"If you like CSS, you're probably a Front End Dev." It's a phrase that's been floating around campus a lot since delving into Full Stack frameworks like Ruby on Rails.
As I experiment with new technologies, I discover more about the type of Developer I want to be. It's doubtless one of the most exhilarating and daunting aspects of being a student of Tech. As a curious Developer who deeply cares about user experience, I decided to "div" into a little CSS myself.
Turns out, you can whip up a pretty nifty static site with some vanilla HTML and CSS. The following example was made with a single index.html and style.css file. I thought it might be fun to make a shout out to an old site some of you may remember:
Set up an index.html file like you would with any other project.
Create a style.css file in the same directory. In order to link the CSS stylesheet, you'll need to link to it via link tag in the header section your index.html file (line 7 below).
As with all great amigos, your HTML will now listen and respond to the styles in your CSS file.
In index.html, you'll be essentially telling your browser what info you want to be displayed. Sometimes web pages display a lot of information, and if we don't keep it organized it will be nearly impossible for your CSS to accurately identify where each HTML element should live, what it should look like and even what it should do.
Enter the div tag. Divs look like this:
<div></div>. They're essentially containers for sections of HTML code you want to live together and behave similarly. We often nest divs, so child divs (divs inside other divs) can inherit qualities from outer parent divs but also be assigned unique qualities.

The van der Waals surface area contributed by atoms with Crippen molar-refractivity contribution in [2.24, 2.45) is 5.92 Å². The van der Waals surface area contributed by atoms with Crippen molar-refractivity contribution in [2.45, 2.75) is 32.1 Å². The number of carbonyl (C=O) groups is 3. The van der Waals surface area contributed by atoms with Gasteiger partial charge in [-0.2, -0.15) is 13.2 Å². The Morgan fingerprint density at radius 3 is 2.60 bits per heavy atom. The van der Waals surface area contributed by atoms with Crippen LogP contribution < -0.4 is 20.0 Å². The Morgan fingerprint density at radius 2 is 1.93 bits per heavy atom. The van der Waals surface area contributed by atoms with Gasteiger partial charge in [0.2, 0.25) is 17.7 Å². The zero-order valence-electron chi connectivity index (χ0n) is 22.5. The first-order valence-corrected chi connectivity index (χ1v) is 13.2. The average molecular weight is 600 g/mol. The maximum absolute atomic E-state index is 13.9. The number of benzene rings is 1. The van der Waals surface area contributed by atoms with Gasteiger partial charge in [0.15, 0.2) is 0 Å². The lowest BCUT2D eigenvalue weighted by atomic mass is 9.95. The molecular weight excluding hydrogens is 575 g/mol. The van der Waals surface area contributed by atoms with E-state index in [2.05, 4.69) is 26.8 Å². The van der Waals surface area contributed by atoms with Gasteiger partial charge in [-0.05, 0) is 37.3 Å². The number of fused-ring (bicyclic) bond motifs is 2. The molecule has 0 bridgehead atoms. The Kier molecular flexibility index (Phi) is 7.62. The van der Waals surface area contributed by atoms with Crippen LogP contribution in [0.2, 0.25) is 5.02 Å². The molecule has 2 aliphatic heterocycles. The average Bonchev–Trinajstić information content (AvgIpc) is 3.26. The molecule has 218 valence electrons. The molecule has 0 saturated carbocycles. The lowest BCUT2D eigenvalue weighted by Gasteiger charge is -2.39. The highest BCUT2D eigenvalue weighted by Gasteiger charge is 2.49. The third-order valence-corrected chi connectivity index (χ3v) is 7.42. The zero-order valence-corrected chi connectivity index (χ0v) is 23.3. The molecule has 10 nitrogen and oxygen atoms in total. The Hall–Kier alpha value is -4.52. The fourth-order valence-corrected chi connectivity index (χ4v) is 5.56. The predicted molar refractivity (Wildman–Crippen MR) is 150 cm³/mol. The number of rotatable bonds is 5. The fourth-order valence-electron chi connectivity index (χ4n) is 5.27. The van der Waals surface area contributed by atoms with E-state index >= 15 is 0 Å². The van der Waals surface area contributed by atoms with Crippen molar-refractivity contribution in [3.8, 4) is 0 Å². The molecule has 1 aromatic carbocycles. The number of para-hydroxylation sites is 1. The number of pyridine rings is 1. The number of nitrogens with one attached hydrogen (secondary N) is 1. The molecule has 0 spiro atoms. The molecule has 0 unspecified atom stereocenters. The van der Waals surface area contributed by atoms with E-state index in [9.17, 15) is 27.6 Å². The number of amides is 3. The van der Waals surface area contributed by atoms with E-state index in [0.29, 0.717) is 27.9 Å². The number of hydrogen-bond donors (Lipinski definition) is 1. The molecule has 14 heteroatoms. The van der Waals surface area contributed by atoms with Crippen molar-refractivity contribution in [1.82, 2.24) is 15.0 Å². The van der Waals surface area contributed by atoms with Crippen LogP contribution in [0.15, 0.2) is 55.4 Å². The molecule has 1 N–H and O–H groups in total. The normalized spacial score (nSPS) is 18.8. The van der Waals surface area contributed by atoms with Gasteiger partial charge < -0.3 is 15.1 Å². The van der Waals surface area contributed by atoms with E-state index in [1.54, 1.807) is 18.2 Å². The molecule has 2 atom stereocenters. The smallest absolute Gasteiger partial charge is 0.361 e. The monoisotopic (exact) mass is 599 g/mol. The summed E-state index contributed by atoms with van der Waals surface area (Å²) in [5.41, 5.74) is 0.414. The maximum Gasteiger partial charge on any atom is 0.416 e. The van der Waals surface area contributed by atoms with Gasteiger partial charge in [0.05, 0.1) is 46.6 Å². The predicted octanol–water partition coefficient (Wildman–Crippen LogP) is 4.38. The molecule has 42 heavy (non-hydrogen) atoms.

Check out lines 13-15. I have a lot of unique sidebar content, but I wanted all the elements in the sidebar to be contained in the same area. So, I nested the divs together.
Inside those div tags above, you'll notice I've added
id='sidebar_content'. The style.css file will have corresponding syntax,
#sidebar-content. These are knows as selectors. They're the way your CSS tells your HTML which pieces of information to style.
Selecters allow us to get nit-picky. If I want to select all the images in the sidebar, I can use
.sidebar img. Pretty cool. But what if I want to select just a specific element (image, paragraph, list item, etc.) in the sidebar section? Selectors follow a rule of Specificity, meaning certain types of tags carry a higher weight than others. Chained together Selectors combine scores and the highest Specificity score wins.
Specificity is calculated like this:
- Elements (
<h1>, <p>, <img>, etc.): 1 point
- Classes (signified with a
.): 10 points
- IDs (signified with a
#): 100 points
Note that the universal
* selects everything regardless of score. We try to use it rarely.
Let's take a look at an example:
Can you calculate the Specificities? Since the
.hero-text Class selector is worth 10 points and the
h3 Element selector is worth 1, the
.hero-text h3 selector (11 points) gets specific styling unique from anything else in the
.hero-text div. For additional practice, W3 Schools has some great info.
CSS Selectors allow us to get pretty tricky. We can use Selectors called Pseudo Classes that tell our HTML when to make an element look a certain way. We can specify actions like
:lang and more. Take the hovers and clicks we saw on the buttons and links. By using the following selectors, our CSS is able to tell our HTML to change color or even background on hover and on click.
Using Pseudo Classes, I'm even able to get the images in the blog content to expand when my mouse hovers over it.
For anyone wondering whether or not Front End Web Development is their cup of tea, I suggest taking a day to dive into a personal CSS project.
Web design is creative, artistic and fun. It can also be very tricky and frustrating. After struggling with CSS on my first project, I gained a huge appreciation for great-looking web apps. I feel a sense of responsibility to make the internet look clean and interesting, and operate smoothly. I think it's likely you will too.